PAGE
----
“Don’t Judge the Past by the Present” and Other Advice for Writers

“Don’t judge the past by the present.” – The wisest thing my mother ever said.

Today there’s a lot of judging about the past in the media. As I mentioned in my previous post Writing for Today’s Reader, there is also a lot of rewriting of history in today’s movies, TV shows, and plays.

The thing is, if you haven’t lived it, you might not know the true meaning of it. So often I see this on “The Voice.” The younger singers, even if they’re not that young, weren’t around when the song was first around and so they don’t get the nuances or know how to fully emote. Their technical skills are incredible. But the song falls flat because they don’t know how to convey the emotional meaning of the song.

I’ve been doing a lot of reading lately. And one of the books is Dawn Eden’s The Thrill of the Chaste. We’re both Catholic converts and I’ve enjoyed two of her other books (My Peace I Give You and Remembering God’s Mercy). In “Chaste,” she mentions the song “Will You Love Me Tomorrow” by the Shirelles. She says this:

“She’s not looking for affirmation so much as absolution. All her man has to do is say he loves her–then a night of sin is transformed into a thing of beauty.”

“If the Shirelles tune were to be written today, the singer would likely have to lower the bar down to “Will You Respect Me Tomorrow?”–if even that.

Dawn is a talented writer but how did she miss the meaning? Perhaps because she wasn’t around when the song was first around. All she knew were the facts of who wrote it, who recorded it, when it was released, etc. But having lived through that time, even though I was just a kid, I knew–we all knew--that the real meaning behind the question of “Will You Love Me Tomorrow?” was really “Will You Respect Me Tomorrow?”

I don’t know how old “John from Nashville” on Songfacts is, but he got it right when he said, “This song is a clever way of saying ‘Will you respect me in the morning if I go home with you tonight?’ ”

My advice to writers? Talk to people who actually lived it, if at all possible. Instead of quoting tweets, for example, dig deeper to find the real meaning and the work will stand out.

What’s Your Story Question? My Top 5 (#Preptober #NaNoWriMo)

We must write or paint or make music that pleases us, and,  we are fortunate, what we love will be loved by others, too – Writing the Novella by Sharon Oard Warner

Thinking “She’s Not That Good” may make for a better novella than novel, I’ve been reading “Writing the Novella” by Sharon Oard Warner. The current chapter I’m reading is “What’s the Story Question?” This, of course, has led me back to my previously published novels/novellas and those story questions. For example, here are my top 5:

1. Real Women Wear Red – Is pink a woman’s favorite color from childhood to grave?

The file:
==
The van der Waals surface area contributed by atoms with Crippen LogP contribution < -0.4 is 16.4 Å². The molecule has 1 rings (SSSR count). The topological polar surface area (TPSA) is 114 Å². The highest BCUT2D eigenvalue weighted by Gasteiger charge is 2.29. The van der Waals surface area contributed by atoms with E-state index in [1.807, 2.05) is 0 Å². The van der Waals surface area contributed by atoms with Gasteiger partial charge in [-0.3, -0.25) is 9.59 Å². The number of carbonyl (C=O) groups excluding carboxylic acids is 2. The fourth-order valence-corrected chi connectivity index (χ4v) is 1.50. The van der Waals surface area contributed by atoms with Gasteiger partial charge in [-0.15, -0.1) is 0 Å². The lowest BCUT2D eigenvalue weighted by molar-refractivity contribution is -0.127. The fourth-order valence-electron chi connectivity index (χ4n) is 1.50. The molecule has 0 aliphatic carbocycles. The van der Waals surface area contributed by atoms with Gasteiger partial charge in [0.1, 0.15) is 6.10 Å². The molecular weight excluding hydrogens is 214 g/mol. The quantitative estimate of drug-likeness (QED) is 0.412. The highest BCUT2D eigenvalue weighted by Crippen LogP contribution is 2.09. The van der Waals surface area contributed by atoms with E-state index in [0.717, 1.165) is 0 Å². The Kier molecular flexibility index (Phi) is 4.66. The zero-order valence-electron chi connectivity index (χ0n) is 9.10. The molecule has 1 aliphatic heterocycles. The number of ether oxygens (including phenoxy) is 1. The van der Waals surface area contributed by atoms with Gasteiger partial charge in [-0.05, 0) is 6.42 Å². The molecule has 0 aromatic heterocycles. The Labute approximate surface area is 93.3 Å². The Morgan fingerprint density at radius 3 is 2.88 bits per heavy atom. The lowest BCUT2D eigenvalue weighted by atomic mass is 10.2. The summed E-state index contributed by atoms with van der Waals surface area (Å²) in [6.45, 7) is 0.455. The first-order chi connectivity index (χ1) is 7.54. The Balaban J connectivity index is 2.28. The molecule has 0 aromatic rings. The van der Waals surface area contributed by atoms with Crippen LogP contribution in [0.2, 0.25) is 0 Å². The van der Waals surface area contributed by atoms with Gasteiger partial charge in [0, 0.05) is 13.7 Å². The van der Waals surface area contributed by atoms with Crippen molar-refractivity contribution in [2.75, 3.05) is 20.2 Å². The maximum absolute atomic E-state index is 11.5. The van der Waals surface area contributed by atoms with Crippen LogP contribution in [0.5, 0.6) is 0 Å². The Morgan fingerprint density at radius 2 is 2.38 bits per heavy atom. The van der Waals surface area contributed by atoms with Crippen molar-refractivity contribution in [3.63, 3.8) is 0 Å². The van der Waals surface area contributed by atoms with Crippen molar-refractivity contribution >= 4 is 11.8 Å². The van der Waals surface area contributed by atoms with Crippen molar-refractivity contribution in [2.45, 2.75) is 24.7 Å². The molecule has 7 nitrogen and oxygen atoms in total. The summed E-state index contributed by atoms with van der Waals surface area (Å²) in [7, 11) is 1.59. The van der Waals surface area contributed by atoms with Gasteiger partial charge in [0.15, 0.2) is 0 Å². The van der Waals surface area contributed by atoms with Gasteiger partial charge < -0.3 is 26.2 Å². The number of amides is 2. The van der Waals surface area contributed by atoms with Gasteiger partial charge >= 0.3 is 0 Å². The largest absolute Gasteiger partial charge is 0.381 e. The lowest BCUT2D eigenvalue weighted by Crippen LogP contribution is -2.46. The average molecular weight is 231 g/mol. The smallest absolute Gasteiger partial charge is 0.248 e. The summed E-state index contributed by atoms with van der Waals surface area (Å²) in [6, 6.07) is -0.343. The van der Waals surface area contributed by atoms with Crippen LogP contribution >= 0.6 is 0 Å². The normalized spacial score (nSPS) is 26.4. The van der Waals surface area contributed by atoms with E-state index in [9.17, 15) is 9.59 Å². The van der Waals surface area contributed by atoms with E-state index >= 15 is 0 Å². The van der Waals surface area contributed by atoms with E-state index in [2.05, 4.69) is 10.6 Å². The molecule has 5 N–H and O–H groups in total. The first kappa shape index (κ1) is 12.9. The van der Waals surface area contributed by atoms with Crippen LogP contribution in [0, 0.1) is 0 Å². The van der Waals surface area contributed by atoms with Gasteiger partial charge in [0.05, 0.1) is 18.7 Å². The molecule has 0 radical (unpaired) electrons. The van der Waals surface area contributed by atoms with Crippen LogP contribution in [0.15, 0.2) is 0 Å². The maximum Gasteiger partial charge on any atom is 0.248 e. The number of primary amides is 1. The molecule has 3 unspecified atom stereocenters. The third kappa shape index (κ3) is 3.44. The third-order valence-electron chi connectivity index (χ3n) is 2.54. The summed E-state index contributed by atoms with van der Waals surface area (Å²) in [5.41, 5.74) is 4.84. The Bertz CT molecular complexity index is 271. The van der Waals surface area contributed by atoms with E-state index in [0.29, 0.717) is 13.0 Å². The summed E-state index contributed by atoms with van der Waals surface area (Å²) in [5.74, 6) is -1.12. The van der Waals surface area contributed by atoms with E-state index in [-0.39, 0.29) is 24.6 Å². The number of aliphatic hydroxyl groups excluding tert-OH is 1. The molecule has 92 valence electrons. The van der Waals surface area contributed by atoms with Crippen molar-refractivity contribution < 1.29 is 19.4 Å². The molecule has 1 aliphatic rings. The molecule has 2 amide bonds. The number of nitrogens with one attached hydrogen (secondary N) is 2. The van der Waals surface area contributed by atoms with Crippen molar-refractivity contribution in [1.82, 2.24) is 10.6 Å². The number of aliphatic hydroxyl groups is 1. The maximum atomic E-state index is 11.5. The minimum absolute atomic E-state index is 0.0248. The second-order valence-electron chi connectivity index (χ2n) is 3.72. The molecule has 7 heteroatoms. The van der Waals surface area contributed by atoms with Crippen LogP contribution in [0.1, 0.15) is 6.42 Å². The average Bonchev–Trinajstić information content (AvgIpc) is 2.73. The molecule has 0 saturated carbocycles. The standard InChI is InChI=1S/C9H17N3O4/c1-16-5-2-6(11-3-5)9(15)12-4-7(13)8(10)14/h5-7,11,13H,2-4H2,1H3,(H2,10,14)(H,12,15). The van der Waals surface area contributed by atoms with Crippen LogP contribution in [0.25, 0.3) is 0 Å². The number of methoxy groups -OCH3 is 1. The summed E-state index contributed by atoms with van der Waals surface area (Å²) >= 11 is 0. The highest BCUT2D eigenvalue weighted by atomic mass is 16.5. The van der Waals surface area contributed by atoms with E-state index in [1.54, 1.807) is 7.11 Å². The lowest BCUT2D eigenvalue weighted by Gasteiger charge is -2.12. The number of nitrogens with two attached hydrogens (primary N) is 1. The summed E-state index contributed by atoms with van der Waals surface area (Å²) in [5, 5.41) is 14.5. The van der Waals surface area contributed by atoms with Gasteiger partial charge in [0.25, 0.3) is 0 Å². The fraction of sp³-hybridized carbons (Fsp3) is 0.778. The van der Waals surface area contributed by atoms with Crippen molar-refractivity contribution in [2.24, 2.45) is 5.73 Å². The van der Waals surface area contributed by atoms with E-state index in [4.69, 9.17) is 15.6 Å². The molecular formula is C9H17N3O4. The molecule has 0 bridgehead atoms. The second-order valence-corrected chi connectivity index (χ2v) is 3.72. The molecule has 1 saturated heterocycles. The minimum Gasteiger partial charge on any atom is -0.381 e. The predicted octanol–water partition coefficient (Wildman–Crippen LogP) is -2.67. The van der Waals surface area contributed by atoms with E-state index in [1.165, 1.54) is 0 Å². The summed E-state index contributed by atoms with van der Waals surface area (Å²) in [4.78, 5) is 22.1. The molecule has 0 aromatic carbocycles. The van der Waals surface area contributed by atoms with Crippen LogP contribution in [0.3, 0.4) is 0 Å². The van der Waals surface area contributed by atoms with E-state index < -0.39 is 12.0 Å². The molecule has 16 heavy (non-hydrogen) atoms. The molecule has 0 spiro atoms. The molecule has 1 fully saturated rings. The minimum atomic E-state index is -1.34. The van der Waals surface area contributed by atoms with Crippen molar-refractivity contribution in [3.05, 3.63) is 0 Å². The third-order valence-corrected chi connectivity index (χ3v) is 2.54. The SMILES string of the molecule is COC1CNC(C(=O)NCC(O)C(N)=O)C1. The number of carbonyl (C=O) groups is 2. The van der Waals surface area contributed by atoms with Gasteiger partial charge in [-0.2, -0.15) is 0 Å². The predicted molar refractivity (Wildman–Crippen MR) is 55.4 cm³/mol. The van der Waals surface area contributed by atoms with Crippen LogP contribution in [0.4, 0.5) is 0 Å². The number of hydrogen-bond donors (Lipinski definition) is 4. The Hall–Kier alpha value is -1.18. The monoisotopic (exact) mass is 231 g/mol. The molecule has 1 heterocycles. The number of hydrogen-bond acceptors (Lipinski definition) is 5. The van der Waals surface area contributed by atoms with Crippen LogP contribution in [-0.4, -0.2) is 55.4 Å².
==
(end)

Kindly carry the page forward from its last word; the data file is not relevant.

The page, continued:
It was the chick lit heyday and pink was hot – not only were covers in pinks but one Bachelorette had a completely pink wedding. And while I have worn pink many times, I never forgot those candy apple red shoes I just had to have when I was about 8-years-old. So, naturally, just to be different, I had to write Real Women Wear Red.

This was my third novel but the first to get an agent and publishing contract.

Btw, one woman told me, “Real women wear whatever color they want to wear.” Of course, but for my book, I chose to highlight red, considered to be a power color.

2. Real Women Sing the Blues – What if you left your corporate job to pursue your dream?

The sequel to Real Women Wear Red where I explore the idea of leaving behind the corporate life to pursue your dream, something we probably all think about. Personally, I started with writing and moved into music.

3. Letters on Balboa Island – What if a woman regrets leaving behind the one who got away? What if she could have made a different choice?

This book was a very personal story for me because it was a fictionalized version of my mother sending my father a “Dear John” letter and then marrying somebody else, who I grew up calling “dad.” I liked to think she’d had regrets.

4. Myths of the Fatherless – What if you meet your father for the first time that you can remember as an adult?

The story idea in #3 was so strongly-felt for me that I had to write a nonfiction version of my search for my father.

5. Déjà at the Blue Diamond… – What if a psychologically abused woman imagines her second husband is her first husband in disguise?

Okay, so this one is a little far-fetched. In fact, the opening scene came to me in a nightmare. I couldn’t let the story idea go so I had to write the book. Originally, it was called “Déjà Vu at the Blue Diamond Saloon” but some thought the word “saloon” made it sound like a Western so I left off saloon, even though my ear liked the lyrical rhythm of it.